- On 23 Feb 2003 at 07:05:51, jagadeesh gouda (jaggagouda.at.yahoo.co.in) sent the message

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dear pharma pk friends

Can u give me equation for loading dose and

maintainance dose calculation for sustained release

solid dosageform from pharmacokinetics of drug .

jagadeesh t

Formulation development

Aristo pharma

MADHYAPRADESH

INDIA

[Lots of equation on my website at http://www.boomer.org/c/p1/ and

http://www.boomer.org/c/p3/ (and others) but what release/absorption

characteristic do you expect for the components of your sustained

release formulation..i.e fast first order with slow zero order or slow

and fast first order, e.g. - db] - On 27 Feb 2003 at 10:36:55, "Melethil, Srikumaran K." (melethils.at.umkc.edu) sent the message

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Dear Jagadeesh,

Assuming a one-compartment model and zero-order release:

LD = Vd *Cpss/F; where LD is the loading dose, Vd is the volume of

distribution and Cpss is the steady state concentration you wish to

maintain and F is the bioavailable fraction.

MD = (Cpss*Vd*k*T)/F where MD is the maintenance dose; k is the

overall elimination rate constant and T is the release time.

Hope this helps.

Srikumaran K. Melethil, Ph.D., J.D.

Professor Emeritus, Pharmaceutics

University of Missouri- Kansas City - On 28 Feb 2003 at 08:23:30, Nick Holford (n.holford.-a-.auckland.ac.nz) sent the message

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> Assuming a one-compartment model and zero-order release:

>

> LD = Vd *Cpss/F; where LD is the loading dose, Vd is the volume of

> distribution and Cpss is the steady state concentration you wish to

> maintain and F is the bioavailable fraction.

>

> MD = (Cpss*Vd*k*T)/F where MD is the maintenance dose; k is the

> overall elimination rate constant and T is the release time.

>

Algebraically OK but physiologically wrong. The average steady state

concentration and thus the maintenance dose rate is NOT affected by

volume of distribution. It is determined by clearance (CL):

MD = (Cpss*CL*T)/F

The point of this distinction is to emphasize that if you have factors

that affect volume of distribution e.g. altered body composition in

obesity, which do not affect elimination then the loading dose may

require adjustment but the maintenance dose rate does not need to

change.

Nick Holford, Divn Pharmacology & Clinical Pharmacology

University of Auckland, 85 Park Rd, Private Bag 92019, Auckland, New

Zealand

email:n.holford.-a-.auckland.ac.nz tel:+64(9)373-7599x86730 fax:373-7556

http://www.health.auckland.ac.nz/pharmacology/staff/nholford/ - On 27 Feb 2003 at 12:24:51, ehab eldesoky (ehegypt.-at-.yahoo.com) sent the message

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The following message was posted to: PharmPK

Dr.Srikumaran K. Melethil,

In your reply, I would like please to clarify two

point:

T= release time. do you mean dose interval?

cpss= what concentration we select for the equation.

Is it average or trough steady state concentration?.

Thank You

Ehab EL Desoky M.D.

Assiut University. Egypt - On 27 Feb 2003 at 16:30:28, "Melethil, Srikumaran K." (melethils.-a-.umkc.edu) sent the message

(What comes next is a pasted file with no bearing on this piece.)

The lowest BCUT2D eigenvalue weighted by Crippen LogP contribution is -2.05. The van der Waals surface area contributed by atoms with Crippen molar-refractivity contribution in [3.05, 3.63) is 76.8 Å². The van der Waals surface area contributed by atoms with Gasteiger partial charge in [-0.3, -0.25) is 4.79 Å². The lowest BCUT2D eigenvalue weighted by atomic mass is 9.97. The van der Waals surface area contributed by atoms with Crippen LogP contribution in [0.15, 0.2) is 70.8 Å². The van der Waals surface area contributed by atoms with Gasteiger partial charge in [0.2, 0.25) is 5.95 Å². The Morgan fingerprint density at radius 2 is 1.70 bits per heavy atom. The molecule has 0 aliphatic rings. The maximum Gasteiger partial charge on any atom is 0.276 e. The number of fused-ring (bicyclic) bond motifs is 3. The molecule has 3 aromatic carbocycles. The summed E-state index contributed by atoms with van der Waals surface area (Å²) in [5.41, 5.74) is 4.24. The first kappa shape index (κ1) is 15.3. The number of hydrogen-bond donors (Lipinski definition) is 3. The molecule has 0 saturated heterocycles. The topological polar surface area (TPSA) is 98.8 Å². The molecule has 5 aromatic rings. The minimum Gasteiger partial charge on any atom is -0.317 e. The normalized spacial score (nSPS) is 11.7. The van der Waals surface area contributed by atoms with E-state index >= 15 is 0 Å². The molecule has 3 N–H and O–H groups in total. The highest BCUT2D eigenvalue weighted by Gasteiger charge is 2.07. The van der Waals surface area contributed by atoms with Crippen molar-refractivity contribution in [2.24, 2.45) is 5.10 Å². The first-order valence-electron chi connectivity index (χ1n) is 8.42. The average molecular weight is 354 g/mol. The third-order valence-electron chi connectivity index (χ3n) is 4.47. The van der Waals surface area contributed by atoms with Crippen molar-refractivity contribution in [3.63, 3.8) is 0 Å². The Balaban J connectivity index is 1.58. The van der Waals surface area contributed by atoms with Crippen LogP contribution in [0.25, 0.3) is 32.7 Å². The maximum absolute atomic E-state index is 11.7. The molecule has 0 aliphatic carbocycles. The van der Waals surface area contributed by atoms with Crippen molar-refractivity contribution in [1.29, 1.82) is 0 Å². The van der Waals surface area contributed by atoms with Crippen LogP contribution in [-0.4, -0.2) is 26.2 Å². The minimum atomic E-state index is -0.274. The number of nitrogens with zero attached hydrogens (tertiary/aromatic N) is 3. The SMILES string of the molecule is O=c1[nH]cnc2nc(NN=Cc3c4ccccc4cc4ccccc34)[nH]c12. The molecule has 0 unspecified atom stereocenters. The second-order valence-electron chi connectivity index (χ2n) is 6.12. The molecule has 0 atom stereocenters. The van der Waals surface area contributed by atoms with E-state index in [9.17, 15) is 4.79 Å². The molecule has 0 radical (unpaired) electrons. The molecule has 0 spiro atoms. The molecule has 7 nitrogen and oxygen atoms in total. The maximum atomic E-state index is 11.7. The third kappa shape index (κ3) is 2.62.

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Dear Dr. Desoky,

No, T is not the dosing interval; T is time over which you want the

drug to be released at the site (e.g., 12 hr, 8 hr etc). If the dosing

interval and T are equal, then it mimics continuous infusion. In that

case, there is no peak or trough; it can be used as an average, when T

and the dosing interval are not the same.

Srikumaran K. Melethil, Ph.D., JD

Professor Emeritus, Pharmaceutics

School of Pharmacy

University of Missouri- Kansas City - On 28 Feb 2003 at 12:45:32, Nick Holford (n.holford.at.auckland.ac.nz) sent the message

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"Melethil, Srikumaran K." wrote:

>

> No, T is not the dosing interval; T is time over which you want the

> drug to be released at the site (e.g., 12 hr, 8 hr etc). If the dosing

> interval and T are equal, then it mimics continuous infusion. In that

> case, there is no peak or trough; it can be used as an average, when T

> and the dosing interval are not the same.

The original model proposed by Prof Melethil was

> MD = (Cpss*Vd*k*T)/F where MD is the maintenance dose; k is the

> overall elimination rate constant and T is the release time.

The usual interpretation of Cpss in this context is that it means the

average steady state concentration. In that case the maintenance dose T

must be interpreted as the dosing interval. The time course of release

of the formulation makes no difference because the average

concentration reflects the integral of conc over time and thus time is

not relevant.

Rate In = Rate Out ; mass balance basis for this model

MDR = CL/F * CPssavg ; maintenance dose rate for target of

CPssavg

MD = MDR * Dosing Interval ; intermittent maintenance dose with

regular dosing

IMHO there is no simple interpretation of what Cpss means if T is the

release time of the formulation and T is not equal to the dosing

interval. Perhaps Prof Melethil would enlighten us?

Nick

Nick Holford, Dept Pharmacology & Clinical Pharmacology

University of Auckland, 85 Park Rd, Private Bag 92019, Auckland, New

Zealand

email:n.holford.-at-.auckland.ac.nz tel:+64(9)373-7599x86730 fax:373-7556

http://www.health.auckland.ac.nz/pharmacology/staff/nholford/

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